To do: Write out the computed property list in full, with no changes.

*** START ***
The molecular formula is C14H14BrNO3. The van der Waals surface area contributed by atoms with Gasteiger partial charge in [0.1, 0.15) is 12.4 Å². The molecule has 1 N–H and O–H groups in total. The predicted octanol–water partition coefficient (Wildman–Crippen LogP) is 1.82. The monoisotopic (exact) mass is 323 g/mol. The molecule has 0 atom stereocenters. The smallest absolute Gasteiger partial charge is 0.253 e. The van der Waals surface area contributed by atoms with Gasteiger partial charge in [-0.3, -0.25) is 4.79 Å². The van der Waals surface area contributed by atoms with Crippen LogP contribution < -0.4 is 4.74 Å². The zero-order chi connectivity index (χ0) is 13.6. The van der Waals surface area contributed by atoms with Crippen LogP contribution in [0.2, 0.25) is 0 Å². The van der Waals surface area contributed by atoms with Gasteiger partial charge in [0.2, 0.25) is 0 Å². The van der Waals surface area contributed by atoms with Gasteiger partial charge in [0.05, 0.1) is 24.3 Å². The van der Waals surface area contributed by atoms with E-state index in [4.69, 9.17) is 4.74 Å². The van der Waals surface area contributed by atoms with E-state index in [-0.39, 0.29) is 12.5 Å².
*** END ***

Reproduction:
The molecular formula is C14H14BrNO3. The van der Waals surface area contributed by atoms with Gasteiger partial charge in [0.1, 0.15) is 12.4 Å². The molecule has 1 N–H and O–H groups in total. The predicted octanol–water partition coefficient (Wildman–Crippen LogP) is 1.82. The monoisotopic (exact) mass is 323 g/mol. The molecule has 0 atom stereocenters. The smallest absolute Gasteiger partial charge is 0.253 e. The van der Waals surface area contributed by atoms with Gasteiger partial charge in [-0.3, -0.25) is 4.79 Å². The van der Waals surface area contributed by atoms with Crippen LogP contribution < -0.4 is 4.74 Å². The zero-order chi connectivity index (χ0) is 13.6. The van der Waals surface area contributed by atoms with Crippen LogP contribution in [0.2, 0.25) is 0 Å². The van der Waals surface area contributed by atoms with Gasteiger partial charge in [0.2, 0.25) is 0 Å². The van der Waals surface area contributed by atoms with Gasteiger partial charge in [0.05, 0.1) is 24.3 Å². The van der Waals surface area contributed by atoms with E-state index in [4.69, 9.17) is 4.74 Å². The van der Waals surface area contributed by atoms with E-state index in [-0.39, 0.29) is 12.5 Å².